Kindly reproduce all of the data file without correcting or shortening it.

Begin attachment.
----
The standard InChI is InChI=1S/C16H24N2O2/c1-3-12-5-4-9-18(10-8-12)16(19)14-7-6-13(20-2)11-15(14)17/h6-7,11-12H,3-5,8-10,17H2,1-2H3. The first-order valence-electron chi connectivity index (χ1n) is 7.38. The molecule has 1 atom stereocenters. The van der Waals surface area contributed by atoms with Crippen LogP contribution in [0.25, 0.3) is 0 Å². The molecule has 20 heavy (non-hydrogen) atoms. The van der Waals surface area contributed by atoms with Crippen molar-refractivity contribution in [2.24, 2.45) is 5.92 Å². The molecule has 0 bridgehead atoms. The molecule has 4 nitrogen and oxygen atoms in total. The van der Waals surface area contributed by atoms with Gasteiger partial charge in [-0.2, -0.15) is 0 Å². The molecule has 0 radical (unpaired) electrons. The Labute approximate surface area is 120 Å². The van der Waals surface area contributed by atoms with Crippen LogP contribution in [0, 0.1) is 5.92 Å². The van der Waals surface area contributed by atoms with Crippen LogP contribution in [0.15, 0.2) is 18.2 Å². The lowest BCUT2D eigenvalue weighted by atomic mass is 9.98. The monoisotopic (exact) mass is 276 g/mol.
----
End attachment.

The standard InChI is InChI=1S/C16H24N2O2/c1-3-12-5-4-9-18(10-8-12)16(19)14-7-6-13(20-2)11-15(14)17/h6-7,11-12H,3-5,8-10,17H2,1-2H3. The first-order valence-electron chi connectivity index (χ1n) is 7.38. The molecule has 1 atom stereocenters. The van der Waals surface area contributed by atoms with Crippen LogP contribution in [0.25, 0.3) is 0 Å². The molecule has 20 heavy (non-hydrogen) atoms. The van der Waals surface area contributed by atoms with Crippen molar-refractivity contribution in [2.24, 2.45) is 5.92 Å². The molecule has 0 bridgehead atoms. The molecule has 4 nitrogen and oxygen atoms in total. The van der Waals surface area contributed by atoms with Gasteiger partial charge in [-0.2, -0.15) is 0 Å². The molecule has 0 radical (unpaired) electrons. The Labute approximate surface area is 120 Å². The van der Waals surface area contributed by atoms with Crippen LogP contribution in [0, 0.1) is 5.92 Å². The van der Waals surface area contributed by atoms with Crippen LogP contribution in [0.15, 0.2) is 18.2 Å². The lowest BCUT2D eigenvalue weighted by atomic mass is 9.98. The monoisotopic (exact) mass is 276 g/mol.